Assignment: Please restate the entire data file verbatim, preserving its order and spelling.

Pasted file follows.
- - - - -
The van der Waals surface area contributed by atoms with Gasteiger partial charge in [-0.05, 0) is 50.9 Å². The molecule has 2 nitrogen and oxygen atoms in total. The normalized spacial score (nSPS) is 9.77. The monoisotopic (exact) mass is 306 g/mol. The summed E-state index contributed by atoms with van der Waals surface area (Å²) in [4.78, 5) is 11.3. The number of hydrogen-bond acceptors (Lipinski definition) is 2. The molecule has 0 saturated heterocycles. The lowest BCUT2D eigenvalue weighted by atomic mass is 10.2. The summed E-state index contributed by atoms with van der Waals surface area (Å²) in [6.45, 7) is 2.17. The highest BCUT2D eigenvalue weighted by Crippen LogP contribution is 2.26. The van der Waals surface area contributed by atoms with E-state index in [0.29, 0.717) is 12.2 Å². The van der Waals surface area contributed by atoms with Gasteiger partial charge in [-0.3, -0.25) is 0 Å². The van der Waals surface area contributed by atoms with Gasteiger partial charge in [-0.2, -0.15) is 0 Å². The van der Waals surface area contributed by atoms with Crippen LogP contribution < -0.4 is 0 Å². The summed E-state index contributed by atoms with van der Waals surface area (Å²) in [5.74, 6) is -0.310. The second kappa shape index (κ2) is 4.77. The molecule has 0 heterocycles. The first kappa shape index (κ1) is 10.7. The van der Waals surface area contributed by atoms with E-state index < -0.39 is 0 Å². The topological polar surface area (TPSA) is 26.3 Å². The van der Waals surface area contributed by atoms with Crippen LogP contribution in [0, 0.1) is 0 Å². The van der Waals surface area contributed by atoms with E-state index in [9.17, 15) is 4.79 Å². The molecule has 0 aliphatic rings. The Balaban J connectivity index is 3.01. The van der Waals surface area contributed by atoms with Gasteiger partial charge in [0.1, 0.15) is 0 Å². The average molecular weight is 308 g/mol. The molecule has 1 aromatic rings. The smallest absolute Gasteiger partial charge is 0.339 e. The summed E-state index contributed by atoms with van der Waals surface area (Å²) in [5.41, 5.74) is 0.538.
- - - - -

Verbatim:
The van der Waals surface area contributed by atoms with Gasteiger partial charge in [-0.05, 0) is 50.9 Å². The molecule has 2 nitrogen and oxygen atoms in total. The normalized spacial score (nSPS) is 9.77. The monoisotopic (exact) mass is 306 g/mol. The summed E-state index contributed by atoms with van der Waals surface area (Å²) in [4.78, 5) is 11.3. The number of hydrogen-bond acceptors (Lipinski definition) is 2. The molecule has 0 saturated heterocycles. The lowest BCUT2D eigenvalue weighted by atomic mass is 10.2. The summed E-state index contributed by atoms with van der Waals surface area (Å²) in [6.45, 7) is 2.17. The highest BCUT2D eigenvalue weighted by Crippen LogP contribution is 2.26. The van der Waals surface area contributed by atoms with E-state index in [0.29, 0.717) is 12.2 Å². The van der Waals surface area contributed by atoms with Gasteiger partial charge in [-0.3, -0.25) is 0 Å². The van der Waals surface area contributed by atoms with Gasteiger partial charge in [-0.2, -0.15) is 0 Å². The van der Waals surface area contributed by atoms with Crippen LogP contribution < -0.4 is 0 Å². The summed E-state index contributed by atoms with van der Waals surface area (Å²) in [5.74, 6) is -0.310. The second kappa shape index (κ2) is 4.77. The molecule has 0 heterocycles. The first kappa shape index (κ1) is 10.7. The van der Waals surface area contributed by atoms with E-state index < -0.39 is 0 Å². The topological polar surface area (TPSA) is 26.3 Å². The van der Waals surface area contributed by atoms with Crippen LogP contribution in [0, 0.1) is 0 Å². The van der Waals surface area contributed by atoms with E-state index in [9.17, 15) is 4.79 Å². The molecule has 0 aliphatic rings. The Balaban J connectivity index is 3.01. The van der Waals surface area contributed by atoms with Gasteiger partial charge in [0.1, 0.15) is 0 Å². The average molecular weight is 308 g/mol. The molecule has 1 aromatic rings. The smallest absolute Gasteiger partial charge is 0.339 e. The summed E-state index contributed by atoms with van der Waals surface area (Å²) in [5.41, 5.74) is 0.538.